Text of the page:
Coping With Depression and Anxiety

When I started this blog, I wanted it to symbolise a fresher, happier start in life – away from my previous mental illnesses. However, I now realise that it’s not going to be the case; but that’s okay, I’m allowed to have slip ups. So today I wanted to write about my own personal experiences and what I feel during these periods of time, and how I cope with them.

Sadness: Depression, above all else obviously causes sadness and this can be tough to deal with, especially when you’re just trying to go through everyday life. During relapses of depression sadness can appear from seemingly nowhere, and it can be really tough to go from “normal” to wanting to cry all the time. But I’ve learnt that it’s okay to let this happen rather than pretending that everything is okay. Crying is a really good way of getting feelings out, and having a recuperation or mental health day can be one of the best things to help get over a period of depression.

Isolation: This is quite possibly one of the biggest struggles I personally face. Living on my own at uni, I can often feel very isolated from not only the outside world but from all the people around me when I am depressed. When getting out of bed feels like a struggle, going outside of my flat can feel pretty much impossible, so I can easily go days without speaking to a single person. Generally, I combat this by waiting until there is no food left in my flat and forcing myself to go food shopping outside. I’ve found shopping and the need to keep food in my flat can be a really good motivator in these types of situations. Another must for me is to go on social media and talk to people, or to begin another blog post to write. I can get lost in my writing and forget about my worries for a while.

Emptiness: This probably won’t make sense to people who don’t have depression, but there is this feeling of emptiness that can be overwhelming at times. As a person who usually loves food, there is nothing stranger to me than putting a few bites into my mouth and not feeling any urge to keep going. This emptiness can remove the feelings of hunger and happiness and I end up going days having only eaten a couple of meals. So, rather than forcing down a load of food I have no interest in eating, I tend to drink a lot of soup instead, just so I get some calories during the day. I also keep myself busy with everyday chores such as cooking (soup) and cleaning that aren’t too stressful to give me a feeling of accomplishment.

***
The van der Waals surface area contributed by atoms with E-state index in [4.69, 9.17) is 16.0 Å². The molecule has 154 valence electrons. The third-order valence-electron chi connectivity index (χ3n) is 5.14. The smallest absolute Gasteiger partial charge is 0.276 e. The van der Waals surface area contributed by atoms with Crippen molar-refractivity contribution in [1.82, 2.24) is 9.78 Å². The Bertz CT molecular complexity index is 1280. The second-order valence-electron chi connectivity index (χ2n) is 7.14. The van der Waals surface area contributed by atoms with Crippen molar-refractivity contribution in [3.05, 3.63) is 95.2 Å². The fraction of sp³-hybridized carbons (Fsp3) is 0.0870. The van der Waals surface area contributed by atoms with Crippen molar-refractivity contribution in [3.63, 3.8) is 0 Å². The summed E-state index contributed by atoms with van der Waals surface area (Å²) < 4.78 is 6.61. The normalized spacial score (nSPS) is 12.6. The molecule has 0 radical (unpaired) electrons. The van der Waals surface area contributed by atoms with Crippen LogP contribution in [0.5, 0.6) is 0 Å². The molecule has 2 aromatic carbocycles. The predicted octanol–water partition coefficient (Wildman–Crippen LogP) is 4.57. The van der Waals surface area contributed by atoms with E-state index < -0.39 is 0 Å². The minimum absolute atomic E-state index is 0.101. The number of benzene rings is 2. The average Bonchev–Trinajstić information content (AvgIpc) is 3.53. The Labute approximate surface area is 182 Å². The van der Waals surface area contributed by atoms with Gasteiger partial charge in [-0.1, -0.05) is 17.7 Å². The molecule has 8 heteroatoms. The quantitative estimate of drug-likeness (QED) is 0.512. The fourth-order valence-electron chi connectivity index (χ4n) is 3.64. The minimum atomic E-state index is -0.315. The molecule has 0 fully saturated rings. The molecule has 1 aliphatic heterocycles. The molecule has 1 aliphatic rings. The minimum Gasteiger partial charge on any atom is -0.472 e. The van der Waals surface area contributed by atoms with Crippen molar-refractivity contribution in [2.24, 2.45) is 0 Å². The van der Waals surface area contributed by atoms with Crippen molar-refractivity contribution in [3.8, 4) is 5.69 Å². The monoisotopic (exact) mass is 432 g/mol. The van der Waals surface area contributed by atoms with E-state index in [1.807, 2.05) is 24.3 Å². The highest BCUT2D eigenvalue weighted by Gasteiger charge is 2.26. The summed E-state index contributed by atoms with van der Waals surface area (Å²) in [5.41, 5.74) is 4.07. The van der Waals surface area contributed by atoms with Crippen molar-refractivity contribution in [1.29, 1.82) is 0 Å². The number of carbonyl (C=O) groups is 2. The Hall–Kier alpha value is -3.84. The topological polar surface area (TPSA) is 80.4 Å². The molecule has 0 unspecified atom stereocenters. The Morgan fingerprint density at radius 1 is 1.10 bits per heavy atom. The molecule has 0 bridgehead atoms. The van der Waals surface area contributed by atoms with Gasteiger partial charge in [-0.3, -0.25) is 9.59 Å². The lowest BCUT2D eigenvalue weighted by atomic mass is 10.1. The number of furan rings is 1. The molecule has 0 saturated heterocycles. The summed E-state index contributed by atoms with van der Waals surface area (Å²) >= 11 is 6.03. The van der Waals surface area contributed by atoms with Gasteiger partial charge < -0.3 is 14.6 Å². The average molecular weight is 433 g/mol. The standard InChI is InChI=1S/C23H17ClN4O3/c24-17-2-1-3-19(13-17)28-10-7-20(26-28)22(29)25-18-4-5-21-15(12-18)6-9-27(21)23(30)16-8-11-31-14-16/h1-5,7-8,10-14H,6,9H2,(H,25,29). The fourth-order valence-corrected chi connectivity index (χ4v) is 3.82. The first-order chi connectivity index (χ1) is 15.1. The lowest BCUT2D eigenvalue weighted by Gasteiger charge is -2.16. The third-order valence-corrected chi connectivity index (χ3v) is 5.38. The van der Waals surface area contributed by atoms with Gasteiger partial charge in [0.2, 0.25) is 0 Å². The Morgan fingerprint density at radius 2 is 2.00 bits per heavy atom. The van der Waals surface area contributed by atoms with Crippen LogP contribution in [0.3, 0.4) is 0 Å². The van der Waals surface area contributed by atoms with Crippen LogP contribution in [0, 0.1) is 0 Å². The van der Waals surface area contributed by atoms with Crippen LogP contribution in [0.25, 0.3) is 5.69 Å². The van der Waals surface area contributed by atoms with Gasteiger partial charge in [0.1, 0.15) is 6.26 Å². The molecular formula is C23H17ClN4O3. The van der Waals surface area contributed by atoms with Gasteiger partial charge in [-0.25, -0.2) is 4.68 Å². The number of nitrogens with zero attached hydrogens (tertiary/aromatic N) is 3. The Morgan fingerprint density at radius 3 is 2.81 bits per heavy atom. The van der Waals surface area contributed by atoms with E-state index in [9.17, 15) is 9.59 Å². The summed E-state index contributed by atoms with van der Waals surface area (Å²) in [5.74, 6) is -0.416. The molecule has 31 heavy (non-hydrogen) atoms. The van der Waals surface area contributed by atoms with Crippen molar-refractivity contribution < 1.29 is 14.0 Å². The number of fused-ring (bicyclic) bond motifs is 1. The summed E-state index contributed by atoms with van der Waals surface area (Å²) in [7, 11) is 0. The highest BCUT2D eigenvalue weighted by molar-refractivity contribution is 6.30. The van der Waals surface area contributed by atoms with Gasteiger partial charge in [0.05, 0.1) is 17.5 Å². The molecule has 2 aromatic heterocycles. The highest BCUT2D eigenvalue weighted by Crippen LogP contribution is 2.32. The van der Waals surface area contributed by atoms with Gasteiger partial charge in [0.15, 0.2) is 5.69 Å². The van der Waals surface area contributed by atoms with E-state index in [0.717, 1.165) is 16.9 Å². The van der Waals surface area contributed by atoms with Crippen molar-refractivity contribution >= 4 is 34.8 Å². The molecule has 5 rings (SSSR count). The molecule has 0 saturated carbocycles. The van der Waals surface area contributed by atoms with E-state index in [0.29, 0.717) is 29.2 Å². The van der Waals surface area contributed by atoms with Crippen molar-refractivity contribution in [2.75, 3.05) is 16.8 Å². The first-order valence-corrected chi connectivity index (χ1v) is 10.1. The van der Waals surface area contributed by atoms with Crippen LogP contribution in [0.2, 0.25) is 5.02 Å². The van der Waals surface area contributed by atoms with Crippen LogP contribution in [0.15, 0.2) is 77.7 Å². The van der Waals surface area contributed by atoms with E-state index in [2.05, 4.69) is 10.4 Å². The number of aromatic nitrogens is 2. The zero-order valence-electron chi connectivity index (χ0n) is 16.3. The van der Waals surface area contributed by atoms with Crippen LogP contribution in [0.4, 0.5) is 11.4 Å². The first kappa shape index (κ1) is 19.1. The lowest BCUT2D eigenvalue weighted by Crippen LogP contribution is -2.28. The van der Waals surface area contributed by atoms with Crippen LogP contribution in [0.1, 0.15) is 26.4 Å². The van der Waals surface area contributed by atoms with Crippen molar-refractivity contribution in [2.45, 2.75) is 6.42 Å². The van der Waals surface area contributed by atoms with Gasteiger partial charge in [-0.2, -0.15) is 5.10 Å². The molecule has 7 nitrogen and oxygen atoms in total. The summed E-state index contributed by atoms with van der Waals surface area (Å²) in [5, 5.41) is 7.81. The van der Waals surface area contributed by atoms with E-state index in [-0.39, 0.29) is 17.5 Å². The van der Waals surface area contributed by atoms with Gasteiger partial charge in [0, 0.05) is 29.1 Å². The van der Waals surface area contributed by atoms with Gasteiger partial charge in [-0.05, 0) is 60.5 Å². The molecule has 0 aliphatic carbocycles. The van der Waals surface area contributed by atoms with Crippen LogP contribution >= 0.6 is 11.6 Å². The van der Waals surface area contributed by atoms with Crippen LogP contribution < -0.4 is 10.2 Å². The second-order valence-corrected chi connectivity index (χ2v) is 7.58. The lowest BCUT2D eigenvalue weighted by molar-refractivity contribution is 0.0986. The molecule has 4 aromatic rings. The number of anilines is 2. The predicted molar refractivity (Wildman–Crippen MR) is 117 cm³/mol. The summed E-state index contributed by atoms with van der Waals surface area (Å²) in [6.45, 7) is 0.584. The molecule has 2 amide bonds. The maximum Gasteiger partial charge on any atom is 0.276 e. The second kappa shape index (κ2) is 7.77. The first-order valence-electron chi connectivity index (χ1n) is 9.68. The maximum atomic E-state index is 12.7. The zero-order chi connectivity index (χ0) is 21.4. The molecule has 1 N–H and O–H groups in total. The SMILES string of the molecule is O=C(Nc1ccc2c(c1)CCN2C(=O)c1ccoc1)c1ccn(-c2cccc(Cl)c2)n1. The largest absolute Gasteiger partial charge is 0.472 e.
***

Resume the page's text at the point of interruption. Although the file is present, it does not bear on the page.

Stress: Having anxiety as well as depression leaves me with a lot of stress. Being incapable of doing my university work obviously causes a large amount of stress, and – during periods of depression – these two things are a constant battle in my head, with both fueling each other at times. Listening to music or the radio can help bring my anxiety down a bit, as I can focus on the lyrics of a song rather than the thoughts in my own head. It is also important for me to remember that I shouldn’t have to compare myself to or compete with other people, who are probably more mentally well than I am. Knowing that I’m allowed to go at my own pace can relieve so much stress and really help me towards eventually getting back into my work.

Grief: I use the word grief here because it can feel like I have essentially lost the sane part of myself, and it’s almost as if I’m grieving over what I used to have maybe a week or only a few days ago. I feel as though I am not the same person when talking to people and I’ve lost the part of me they liked. The best way to get over this is to actually tell people what is going on and why I’m acting a certain way. It’s not only a relief off my shoulders, but people become more understanding too.

I hope this can at least help someone out with their own problems, and I do encourage anyone dealing with this to get help. Mind is a great website with loads of information about these processes.


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